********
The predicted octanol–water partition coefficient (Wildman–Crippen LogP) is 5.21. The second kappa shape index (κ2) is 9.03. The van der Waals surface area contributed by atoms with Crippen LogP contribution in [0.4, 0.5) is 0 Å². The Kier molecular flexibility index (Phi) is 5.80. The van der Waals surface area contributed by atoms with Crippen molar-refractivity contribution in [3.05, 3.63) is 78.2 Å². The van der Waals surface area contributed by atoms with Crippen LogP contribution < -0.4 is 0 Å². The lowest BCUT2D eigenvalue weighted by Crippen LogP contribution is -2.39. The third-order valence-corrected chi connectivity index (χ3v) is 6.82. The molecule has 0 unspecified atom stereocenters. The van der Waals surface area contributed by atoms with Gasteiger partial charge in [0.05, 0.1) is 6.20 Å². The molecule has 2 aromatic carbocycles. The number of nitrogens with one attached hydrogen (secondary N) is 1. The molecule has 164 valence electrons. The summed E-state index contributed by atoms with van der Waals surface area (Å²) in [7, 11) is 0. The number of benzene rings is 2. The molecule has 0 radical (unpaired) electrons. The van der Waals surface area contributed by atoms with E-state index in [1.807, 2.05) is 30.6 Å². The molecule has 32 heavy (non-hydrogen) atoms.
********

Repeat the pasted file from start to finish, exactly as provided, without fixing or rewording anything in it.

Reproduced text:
The predicted octanol–water partition coefficient (Wildman–Crippen LogP) is 5.21. The second kappa shape index (κ2) is 9.03. The van der Waals surface area contributed by atoms with Crippen LogP contribution in [0.4, 0.5) is 0 Å². The Kier molecular flexibility index (Phi) is 5.80. The van der Waals surface area contributed by atoms with Crippen molar-refractivity contribution in [3.05, 3.63) is 78.2 Å². The van der Waals surface area contributed by atoms with Crippen LogP contribution < -0.4 is 0 Å². The lowest BCUT2D eigenvalue weighted by Crippen LogP contribution is -2.39. The third-order valence-corrected chi connectivity index (χ3v) is 6.82. The molecule has 0 unspecified atom stereocenters. The van der Waals surface area contributed by atoms with Gasteiger partial charge in [0.05, 0.1) is 6.20 Å². The molecule has 2 aromatic carbocycles. The number of nitrogens with one attached hydrogen (secondary N) is 1. The molecule has 164 valence electrons. The summed E-state index contributed by atoms with van der Waals surface area (Å²) in [7, 11) is 0. The number of benzene rings is 2. The molecule has 0 radical (unpaired) electrons. The van der Waals surface area contributed by atoms with E-state index in [1.807, 2.05) is 30.6 Å². The molecule has 32 heavy (non-hydrogen) atoms.